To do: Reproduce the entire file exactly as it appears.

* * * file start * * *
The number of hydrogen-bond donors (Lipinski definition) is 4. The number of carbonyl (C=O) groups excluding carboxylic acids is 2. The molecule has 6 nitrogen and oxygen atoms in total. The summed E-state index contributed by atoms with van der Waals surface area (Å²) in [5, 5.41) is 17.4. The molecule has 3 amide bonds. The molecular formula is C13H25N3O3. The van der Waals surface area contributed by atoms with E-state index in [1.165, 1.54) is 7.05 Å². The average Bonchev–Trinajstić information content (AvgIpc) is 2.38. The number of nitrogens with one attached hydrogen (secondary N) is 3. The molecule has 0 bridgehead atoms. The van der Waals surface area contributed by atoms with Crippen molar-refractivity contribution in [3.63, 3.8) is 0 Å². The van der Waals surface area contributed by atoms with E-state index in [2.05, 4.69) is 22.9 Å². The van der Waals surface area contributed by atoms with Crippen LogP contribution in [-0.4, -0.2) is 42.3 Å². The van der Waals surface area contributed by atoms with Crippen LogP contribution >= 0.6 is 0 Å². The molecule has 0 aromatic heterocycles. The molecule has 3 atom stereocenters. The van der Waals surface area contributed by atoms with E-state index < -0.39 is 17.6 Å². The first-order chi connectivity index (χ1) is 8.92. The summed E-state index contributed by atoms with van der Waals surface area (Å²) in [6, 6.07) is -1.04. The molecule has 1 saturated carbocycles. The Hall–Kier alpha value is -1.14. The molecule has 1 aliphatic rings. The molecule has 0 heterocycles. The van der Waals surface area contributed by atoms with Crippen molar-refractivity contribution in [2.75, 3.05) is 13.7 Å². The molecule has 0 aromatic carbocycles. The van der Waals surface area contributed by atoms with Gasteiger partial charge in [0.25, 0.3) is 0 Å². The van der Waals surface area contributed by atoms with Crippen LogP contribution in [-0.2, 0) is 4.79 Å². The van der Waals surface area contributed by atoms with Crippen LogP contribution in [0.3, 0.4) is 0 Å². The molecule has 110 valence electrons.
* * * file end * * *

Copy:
The number of hydrogen-bond donors (Lipinski definition) is 4. The number of carbonyl (C=O) groups excluding carboxylic acids is 2. The molecule has 6 nitrogen and oxygen atoms in total. The summed E-state index contributed by atoms with van der Waals surface area (Å²) in [5, 5.41) is 17.4. The molecule has 3 amide bonds. The molecular formula is C13H25N3O3. The van der Waals surface area contributed by atoms with E-state index in [1.165, 1.54) is 7.05 Å². The average Bonchev–Trinajstić information content (AvgIpc) is 2.38. The number of nitrogens with one attached hydrogen (secondary N) is 3. The molecule has 0 bridgehead atoms. The van der Waals surface area contributed by atoms with Crippen molar-refractivity contribution in [3.63, 3.8) is 0 Å². The van der Waals surface area contributed by atoms with E-state index in [2.05, 4.69) is 22.9 Å². The van der Waals surface area contributed by atoms with Crippen LogP contribution in [-0.4, -0.2) is 42.3 Å². The van der Waals surface area contributed by atoms with Crippen LogP contribution >= 0.6 is 0 Å². The molecule has 0 aromatic heterocycles. The molecule has 3 atom stereocenters. The van der Waals surface area contributed by atoms with E-state index < -0.39 is 17.6 Å². The first-order chi connectivity index (χ1) is 8.92. The summed E-state index contributed by atoms with van der Waals surface area (Å²) in [6, 6.07) is -1.04. The molecule has 1 saturated carbocycles. The Hall–Kier alpha value is -1.14. The molecule has 1 aliphatic rings. The molecule has 0 heterocycles. The van der Waals surface area contributed by atoms with Crippen molar-refractivity contribution in [2.75, 3.05) is 13.7 Å². The molecule has 0 aromatic carbocycles. The van der Waals surface area contributed by atoms with Gasteiger partial charge in [0.25, 0.3) is 0 Å². The van der Waals surface area contributed by atoms with Crippen LogP contribution in [-0.2, 0) is 4.79 Å². The van der Waals surface area contributed by atoms with Crippen LogP contribution in [0.3, 0.4) is 0 Å². The molecule has 110 valence electrons.